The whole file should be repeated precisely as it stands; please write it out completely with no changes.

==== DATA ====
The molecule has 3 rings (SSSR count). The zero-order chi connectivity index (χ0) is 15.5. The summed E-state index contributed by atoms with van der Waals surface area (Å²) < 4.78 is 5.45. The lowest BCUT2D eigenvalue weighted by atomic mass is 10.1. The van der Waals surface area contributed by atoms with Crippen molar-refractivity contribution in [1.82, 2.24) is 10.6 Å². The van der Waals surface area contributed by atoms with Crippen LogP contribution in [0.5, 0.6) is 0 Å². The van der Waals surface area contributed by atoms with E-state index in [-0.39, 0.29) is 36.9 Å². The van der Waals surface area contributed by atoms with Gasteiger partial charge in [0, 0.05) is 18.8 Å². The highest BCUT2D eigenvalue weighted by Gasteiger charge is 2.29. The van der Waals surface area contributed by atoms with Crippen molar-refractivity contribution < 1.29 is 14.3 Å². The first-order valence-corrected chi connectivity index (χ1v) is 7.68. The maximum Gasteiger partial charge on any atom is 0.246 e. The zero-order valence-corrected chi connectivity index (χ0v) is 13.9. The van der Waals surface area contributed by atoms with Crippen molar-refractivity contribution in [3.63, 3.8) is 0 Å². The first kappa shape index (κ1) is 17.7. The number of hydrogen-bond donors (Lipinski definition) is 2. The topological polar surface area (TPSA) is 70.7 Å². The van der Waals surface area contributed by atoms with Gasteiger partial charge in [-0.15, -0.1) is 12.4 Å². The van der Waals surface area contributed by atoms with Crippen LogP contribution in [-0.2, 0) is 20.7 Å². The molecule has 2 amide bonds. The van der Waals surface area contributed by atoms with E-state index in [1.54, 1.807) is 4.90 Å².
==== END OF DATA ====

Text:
The molecule has 3 rings (SSSR count). The zero-order chi connectivity index (χ0) is 15.5. The summed E-state index contributed by atoms with van der Waals surface area (Å²) < 4.78 is 5.45. The lowest BCUT2D eigenvalue weighted by atomic mass is 10.1. The van der Waals surface area contributed by atoms with Crippen molar-refractivity contribution in [1.82, 2.24) is 10.6 Å². The van der Waals surface area contributed by atoms with Crippen LogP contribution in [0.5, 0.6) is 0 Å². The van der Waals surface area contributed by atoms with E-state index in [-0.39, 0.29) is 36.9 Å². The van der Waals surface area contributed by atoms with Gasteiger partial charge in [0, 0.05) is 18.8 Å². The highest BCUT2D eigenvalue weighted by Gasteiger charge is 2.29. The van der Waals surface area contributed by atoms with Crippen molar-refractivity contribution < 1.29 is 14.3 Å². The first-order valence-corrected chi connectivity index (χ1v) is 7.68. The maximum Gasteiger partial charge on any atom is 0.246 e. The zero-order valence-corrected chi connectivity index (χ0v) is 13.9. The van der Waals surface area contributed by atoms with Crippen molar-refractivity contribution in [3.63, 3.8) is 0 Å². The first kappa shape index (κ1) is 17.7. The number of hydrogen-bond donors (Lipinski definition) is 2. The topological polar surface area (TPSA) is 70.7 Å². The van der Waals surface area contributed by atoms with Gasteiger partial charge in [-0.15, -0.1) is 12.4 Å². The van der Waals surface area contributed by atoms with Crippen LogP contribution in [-0.2, 0) is 20.7 Å². The molecule has 2 amide bonds. The van der Waals surface area contributed by atoms with E-state index in [1.54, 1.807) is 4.90 Å².